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Review: Audio-Technica ATH-EM9d

post #1 of 7
Thread Starter 

Another elusive Audio-Technica model that was never sold in the States - I picked these up in Taiwan during a visit back in 2008 (I think - a bit fuzzy on the year). Production had already ceased for this model by the time I bought it, with the new ATH-EMx00 series replacing the old product line.  I seem to have a knack for buying headphones that are freshly discontinued - my ATH-A9X was discontinued the year after I bought it as well. beyersmile.png

 

Comparison to ATH-EM700

Interestingly, even though the ATH-EM9d was being phased out and replaced by the ATH-EM700, the older model remained more expensive than the new (the EM9d was around $190, while the EM700 was $150 brand new). I asked the shop owner (who was a long-time audiophile himself, and participated actively on several headphone forums) what he thought, and he said quite simply: "The new ones are junk. AT cut corners in materials everywhere."

 

He claimed the the new cord uses lower grade copper - I couldn't tell, of course, but I did notice that the kind of plastic used on the EM700's cord is indeed the cheaper kind (harder, more shiny, tangles easily), while the kind of plastic used by the EM9d's cord is the same one used on the EW9 (soft to the touch, remains straight and doesn't tangle after being uncoiled). The craftsmanship also looks to be of significantly better quality on the EM9d.

 

ATH-EM700 VS ATH-EM9d

 

Sound quality-wise, the EM9d trashed the EM700. There's more bass, the mid-range is more neutral and more defined, and the treble has a lot more clarity and detail. The EM700 sounded very muddy in comparison.

 

Construction Quality & Presentation

The packaging of the EM9d is the same as the rest of the Audio-Technica's clip-on line - very understated but elegant and classy. I like it.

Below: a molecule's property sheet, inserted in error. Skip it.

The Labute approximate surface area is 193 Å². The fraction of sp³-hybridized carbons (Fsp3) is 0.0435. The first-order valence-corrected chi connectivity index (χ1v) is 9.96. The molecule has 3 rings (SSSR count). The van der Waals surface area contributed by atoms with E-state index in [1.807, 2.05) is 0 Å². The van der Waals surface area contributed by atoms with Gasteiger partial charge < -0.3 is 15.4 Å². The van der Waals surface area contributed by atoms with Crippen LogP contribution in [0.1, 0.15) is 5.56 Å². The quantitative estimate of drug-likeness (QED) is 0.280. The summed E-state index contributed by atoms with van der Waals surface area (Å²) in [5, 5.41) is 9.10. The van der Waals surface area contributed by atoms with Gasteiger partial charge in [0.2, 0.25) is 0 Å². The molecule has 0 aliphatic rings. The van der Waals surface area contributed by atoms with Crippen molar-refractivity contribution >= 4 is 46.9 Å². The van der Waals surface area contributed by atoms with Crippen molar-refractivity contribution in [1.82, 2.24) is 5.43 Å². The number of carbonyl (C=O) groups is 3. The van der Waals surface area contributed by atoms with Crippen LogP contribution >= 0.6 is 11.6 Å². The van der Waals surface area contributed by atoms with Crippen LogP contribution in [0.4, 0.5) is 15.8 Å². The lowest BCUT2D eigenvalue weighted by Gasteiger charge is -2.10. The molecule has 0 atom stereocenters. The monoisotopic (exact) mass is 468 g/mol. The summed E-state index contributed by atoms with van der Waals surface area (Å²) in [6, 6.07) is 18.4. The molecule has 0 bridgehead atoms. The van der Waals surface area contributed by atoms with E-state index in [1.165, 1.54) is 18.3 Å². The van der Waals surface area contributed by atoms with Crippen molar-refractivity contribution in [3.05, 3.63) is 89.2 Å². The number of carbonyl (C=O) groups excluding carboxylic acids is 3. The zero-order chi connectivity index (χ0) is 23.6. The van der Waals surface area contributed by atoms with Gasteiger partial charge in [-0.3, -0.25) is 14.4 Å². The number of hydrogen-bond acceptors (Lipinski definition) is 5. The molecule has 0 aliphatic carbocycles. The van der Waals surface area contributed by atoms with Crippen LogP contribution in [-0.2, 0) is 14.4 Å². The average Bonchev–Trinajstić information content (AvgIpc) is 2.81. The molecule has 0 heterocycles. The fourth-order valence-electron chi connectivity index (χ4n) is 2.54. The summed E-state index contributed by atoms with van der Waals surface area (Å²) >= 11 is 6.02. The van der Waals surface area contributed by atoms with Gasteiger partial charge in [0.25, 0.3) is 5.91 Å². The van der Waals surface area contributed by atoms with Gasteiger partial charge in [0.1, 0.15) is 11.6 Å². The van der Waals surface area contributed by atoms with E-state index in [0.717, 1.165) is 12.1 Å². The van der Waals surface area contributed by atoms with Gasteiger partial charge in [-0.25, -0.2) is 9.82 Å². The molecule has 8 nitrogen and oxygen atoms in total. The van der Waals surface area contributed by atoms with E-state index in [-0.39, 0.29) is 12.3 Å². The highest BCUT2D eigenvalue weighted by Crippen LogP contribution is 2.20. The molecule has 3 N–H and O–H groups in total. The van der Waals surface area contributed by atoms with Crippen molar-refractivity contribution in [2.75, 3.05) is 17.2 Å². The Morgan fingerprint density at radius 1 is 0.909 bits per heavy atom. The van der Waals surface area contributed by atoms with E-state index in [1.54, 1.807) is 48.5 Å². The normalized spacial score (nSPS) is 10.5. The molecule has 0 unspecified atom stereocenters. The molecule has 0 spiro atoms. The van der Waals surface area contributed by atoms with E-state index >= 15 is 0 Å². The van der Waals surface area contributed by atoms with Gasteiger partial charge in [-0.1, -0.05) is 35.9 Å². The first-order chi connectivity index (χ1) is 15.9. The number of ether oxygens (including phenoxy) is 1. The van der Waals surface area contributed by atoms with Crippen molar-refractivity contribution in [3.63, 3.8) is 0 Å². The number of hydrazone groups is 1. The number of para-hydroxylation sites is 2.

Like the other clip-on models, the EM9d comes with a carrying pouch and an extension cord. While neither of those are befitting of the ATH-EW9 in my opinion, they complement the EM9d perfectly.

 

As you can clearly see, the EM9d are some very sharp-looking headphones. Audio-Technica did not skimp on the craftsmanship for these little guys.  Their construction quality is on-par with the EW9. It uses the same kind of cord as well as the same kind of earclips (they changed earclip design on the EM700, and I personally didn't find them as comfortable, because the rubber part is fixed and can't wedge out to conform to the ears).

 

 

Sound Quality

Audio-Technica is the only headphone manufacturer that makes high-end clip-on type headphones, so I read up on both the ATH-EW9 and the ATH-EM9d extensively before I went down to the shop. The ATH-EW9 was popularly dubbed the "Queen of Female Vocal" in the clip-on arena, which was an appealing trait for me. The EM9d, on the other hand, was described as being the most neutral and balanced clip-on.

 

Owning both (I went with the EM9d for myself, but ended up buying EW9 for my wife 3 years later), I can confirm that the nicknames are well-deserved. The EM9d's sound presentation is very slightly warm, and fairly laid back. Everything is well-balanced (nothing bleeds into anything else), and sounds very natural. They are just pleasant to listen to.

 

It's worth mentioning that the drivers on the EM9d are titanium-plated. I had worried this would make them sound sharp and metallic (I owned an old pair of full-sized Koss that had titanium plating, and they were exactly that). Fortunately, this was not that case at all.